REVIEW │ The Rules Do Not Apply │ Ariel Levy

Book 1

I mentioned this memoir briefly in my previous post, but had to do a full review because it’s a magically beautiful book that every girl should read. It’s by Ariel Levy, a staff writer for the prestigious New Yorker, who had cultivated an enviable life: her career was successful and creative (the dream), she travelled the world and got paid to do it, she owned her own home and she was happily married. But, the life she had garnered, through her tenacity, her desire and her belief that the rules truly don’t apply, came crashing down around her, with the harsh reality that “the future I thought I was meticulously crafting for years has disappeared”.

This book is an examination of human desire and great loss. It delves into some of the big and small decisions that Levy made throughout her life, on her journey to become the kind of woman “who is free to do whatever she chooses”, that she feels have subsequently impacted negatively on her existence. Isn’t that kind of control something we all crave, though? To be in charge of our own lives, our path, where we’re heading and to a certain extent, what we feel we deserve? But being free to choose what we want can leave us feeling unnecessary guilt when things go awry. This is something Levy explores thoroughly in the book, as she questions whether we bring on tragedies and losses when we are “too fervent, too forceful, too much”. The book is heartbreaking in its raw and unflinching look at grief and loss, and what it takes to rebuild a life after such devastation.

Levy’s writing style is wonderful. At times anecdotal, at others painfully beautiful and self reflective and often, like an old friend who makes you want to examine your own life and your own choices. She’s brutal in her critique of her past decisions and attitudes, offering a searing portrait of a brilliantly fierce woman who happened to experience several unfortunate tragedies through no fault of her own. The loss of her child was not her fault, but no matter how many healthcare professionals stated this fact to her, she still felt she had “selfishly” brought on herself. Levy is an incredible writer and the stakes are unfathomably high because we know all the memories and experiences are true. Her memoir is stunning. Levy manages to capture all human emotions, worries, fears, desires and the most private, intimate thoughts in a truly miraculous book. I found Levy gloriously relatable, but I feel her writing style and her deep understanding of humans will mean anyone will relate to this startling, gorgeous memoir.

After finishing this book, I had a lot of major thoughts and you will undoubtedly experience the same unrelenting questions and feelings after reading it. I wrote the following passage when trying to process some of my own thoughts, worries and desires. I was particularly focused on the idea that we could bring things on ourselves:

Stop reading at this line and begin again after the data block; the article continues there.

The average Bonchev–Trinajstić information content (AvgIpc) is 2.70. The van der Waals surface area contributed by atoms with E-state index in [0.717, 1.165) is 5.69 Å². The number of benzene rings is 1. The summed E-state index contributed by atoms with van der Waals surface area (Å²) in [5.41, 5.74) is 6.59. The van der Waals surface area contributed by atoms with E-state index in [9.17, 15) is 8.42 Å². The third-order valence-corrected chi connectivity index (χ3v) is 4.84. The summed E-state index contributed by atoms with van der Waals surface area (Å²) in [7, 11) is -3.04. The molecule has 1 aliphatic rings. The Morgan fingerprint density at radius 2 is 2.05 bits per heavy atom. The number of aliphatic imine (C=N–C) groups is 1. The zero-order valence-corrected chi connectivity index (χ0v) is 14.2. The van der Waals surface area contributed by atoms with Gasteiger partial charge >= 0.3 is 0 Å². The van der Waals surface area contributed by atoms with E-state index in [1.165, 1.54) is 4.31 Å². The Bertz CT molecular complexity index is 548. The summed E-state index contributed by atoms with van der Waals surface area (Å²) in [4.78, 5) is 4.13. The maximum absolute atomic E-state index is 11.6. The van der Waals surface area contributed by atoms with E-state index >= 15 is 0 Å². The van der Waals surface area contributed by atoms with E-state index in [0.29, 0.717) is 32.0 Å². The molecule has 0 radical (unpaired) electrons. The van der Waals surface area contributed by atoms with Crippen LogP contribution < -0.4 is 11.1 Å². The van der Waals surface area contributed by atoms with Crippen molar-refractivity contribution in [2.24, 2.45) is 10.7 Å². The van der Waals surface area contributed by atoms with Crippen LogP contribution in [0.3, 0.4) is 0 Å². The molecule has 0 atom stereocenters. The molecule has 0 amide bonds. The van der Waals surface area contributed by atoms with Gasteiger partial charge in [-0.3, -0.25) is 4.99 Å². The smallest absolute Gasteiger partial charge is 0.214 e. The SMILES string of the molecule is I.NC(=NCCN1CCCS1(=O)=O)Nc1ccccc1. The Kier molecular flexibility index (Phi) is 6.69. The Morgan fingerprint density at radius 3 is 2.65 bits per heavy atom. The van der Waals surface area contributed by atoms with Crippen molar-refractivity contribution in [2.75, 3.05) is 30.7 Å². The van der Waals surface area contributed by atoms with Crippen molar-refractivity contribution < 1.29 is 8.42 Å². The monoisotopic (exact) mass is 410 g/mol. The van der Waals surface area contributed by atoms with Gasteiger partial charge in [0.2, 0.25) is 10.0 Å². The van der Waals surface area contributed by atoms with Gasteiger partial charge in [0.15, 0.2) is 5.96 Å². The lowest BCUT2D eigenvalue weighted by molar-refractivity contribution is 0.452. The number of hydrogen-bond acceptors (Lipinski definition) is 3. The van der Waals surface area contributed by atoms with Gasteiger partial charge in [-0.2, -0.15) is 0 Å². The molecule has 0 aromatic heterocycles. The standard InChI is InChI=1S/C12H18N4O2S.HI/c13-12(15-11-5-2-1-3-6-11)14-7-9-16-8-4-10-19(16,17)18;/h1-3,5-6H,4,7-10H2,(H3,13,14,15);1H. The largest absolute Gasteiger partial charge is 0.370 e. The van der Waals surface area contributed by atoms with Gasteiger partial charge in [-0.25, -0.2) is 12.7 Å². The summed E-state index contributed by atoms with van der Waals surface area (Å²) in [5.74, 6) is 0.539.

When my mother was younger, she developed an obsession with Alexandra Bastedo, the star of one her favourite childhood programmes, The Champions. My mother used to wander around her neighbourhood sucking her cheeks in to give the illusion of high cheekbones, in an effort to look like Bastedo. She told new neighbours her name was Sharron, Alexandra’s character’s name, and was only found out when they came knocking on her door weeks later and asked my Grandma if Sharron could come out to play. As I was maturing into adulthood, my mother would point out how lucky I was to have high cheekbones and how much she’d wanted them herself as a preteen.

I started to believe that if you wanted something enough or were just the right amount of obsessed; you could bring whatever it was into your life. Would this mean my future daughter would never struggle to sleep? That she’ll be a good dancer and avoid my two left feet? That she’ll be naturally gifted with numbers? That she won’t have any of the superficial physical things I dislike about my appearance?

Do we will things into existence or is life just pretty brilliant at throwing beautiful, bizarre coincidences into the mix? And what of those negative, dark obsessions? The kind that keep you up at night, tossing harrowing scenarios around your mind as your body tosses restlessly amongst the sheets? Life is random, that much we all know. It can be beautiful and tragic and wonderful and hard. But we aren’t in control of it; we don’t will things into existence, life just happens. Despite knowing all of these things to be true, I can’t help but fear some of the scenes my mind plays out in the darkness. When sleep evades me, it’s more often than not because I am panicking about an imaginary, undesired scenario coming true. Waking up in a hospital bed confronted by sad, pitying expressions slapped across the faces of my nearest and dearest. I hope my mind is merely playing cruel tricks and that no amount of foreshadowing, over-thinking or ferocious wanting can bring such fears into existence. Because if we can will the good into fruition, then we can will the bad. I do hope life is just a beautiful, weird coincidence. After all, I was born on Alexandra Bastedo’s birthday.

Thanks for reading my review, I know it’s a little different to my usual reviews but I hope you like it nonetheless! Let me know in the comments below if you’ve read any of Levy’s amazing work.

Thanks again, chums!

Jess XO


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